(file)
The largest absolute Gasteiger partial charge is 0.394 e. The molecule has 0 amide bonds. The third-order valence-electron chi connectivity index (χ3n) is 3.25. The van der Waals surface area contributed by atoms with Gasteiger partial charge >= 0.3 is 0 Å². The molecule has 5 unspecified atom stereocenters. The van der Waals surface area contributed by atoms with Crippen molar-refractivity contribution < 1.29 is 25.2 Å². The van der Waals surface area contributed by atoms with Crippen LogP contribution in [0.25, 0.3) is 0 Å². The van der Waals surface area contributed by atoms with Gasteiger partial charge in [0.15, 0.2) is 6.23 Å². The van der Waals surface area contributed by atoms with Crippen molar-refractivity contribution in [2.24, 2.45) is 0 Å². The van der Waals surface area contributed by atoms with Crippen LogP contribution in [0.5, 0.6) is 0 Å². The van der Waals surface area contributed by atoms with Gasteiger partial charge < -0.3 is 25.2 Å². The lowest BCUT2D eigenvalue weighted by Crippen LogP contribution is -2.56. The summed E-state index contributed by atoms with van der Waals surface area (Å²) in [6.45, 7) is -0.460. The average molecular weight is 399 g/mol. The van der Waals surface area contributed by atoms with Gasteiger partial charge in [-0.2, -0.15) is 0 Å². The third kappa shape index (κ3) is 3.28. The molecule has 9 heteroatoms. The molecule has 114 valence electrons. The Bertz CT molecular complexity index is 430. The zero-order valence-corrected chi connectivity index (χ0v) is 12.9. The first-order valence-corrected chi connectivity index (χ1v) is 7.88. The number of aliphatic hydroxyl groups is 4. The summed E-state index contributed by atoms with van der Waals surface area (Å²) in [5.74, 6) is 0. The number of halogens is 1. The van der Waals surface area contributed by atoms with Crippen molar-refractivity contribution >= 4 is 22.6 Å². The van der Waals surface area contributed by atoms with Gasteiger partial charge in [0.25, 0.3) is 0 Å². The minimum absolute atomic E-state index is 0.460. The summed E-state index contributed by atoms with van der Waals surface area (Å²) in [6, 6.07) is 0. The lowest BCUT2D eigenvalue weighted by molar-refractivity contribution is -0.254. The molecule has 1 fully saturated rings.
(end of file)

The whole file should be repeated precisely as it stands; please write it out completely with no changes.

The largest absolute Gasteiger partial charge is 0.394 e. The molecule has 0 amide bonds. The third-order valence-electron chi connectivity index (χ3n) is 3.25. The van der Waals surface area contributed by atoms with Gasteiger partial charge >= 0.3 is 0 Å². The molecule has 5 unspecified atom stereocenters. The van der Waals surface area contributed by atoms with Crippen molar-refractivity contribution < 1.29 is 25.2 Å². The van der Waals surface area contributed by atoms with Crippen LogP contribution in [0.25, 0.3) is 0 Å². The van der Waals surface area contributed by atoms with Gasteiger partial charge in [0.15, 0.2) is 6.23 Å². The van der Waals surface area contributed by atoms with Crippen molar-refractivity contribution in [2.24, 2.45) is 0 Å². The van der Waals surface area contributed by atoms with Crippen LogP contribution in [0.5, 0.6) is 0 Å². The van der Waals surface area contributed by atoms with Gasteiger partial charge < -0.3 is 25.2 Å². The lowest BCUT2D eigenvalue weighted by Crippen LogP contribution is -2.56. The summed E-state index contributed by atoms with van der Waals surface area (Å²) in [6.45, 7) is -0.460. The average molecular weight is 399 g/mol. The van der Waals surface area contributed by atoms with Gasteiger partial charge in [-0.2, -0.15) is 0 Å². The third kappa shape index (κ3) is 3.28. The molecule has 9 heteroatoms. The molecule has 114 valence electrons. The Bertz CT molecular complexity index is 430. The zero-order valence-corrected chi connectivity index (χ0v) is 12.9. The first-order valence-corrected chi connectivity index (χ1v) is 7.88. The number of aliphatic hydroxyl groups is 4. The summed E-state index contributed by atoms with van der Waals surface area (Å²) in [5.74, 6) is 0. The number of halogens is 1. The van der Waals surface area contributed by atoms with Crippen molar-refractivity contribution >= 4 is 22.6 Å². The van der Waals surface area contributed by atoms with Gasteiger partial charge in [0.25, 0.3) is 0 Å². The minimum absolute atomic E-state index is 0.460. The summed E-state index contributed by atoms with van der Waals surface area (Å²) in [6, 6.07) is 0. The lowest BCUT2D eigenvalue weighted by molar-refractivity contribution is -0.254. The molecule has 1 fully saturated rings.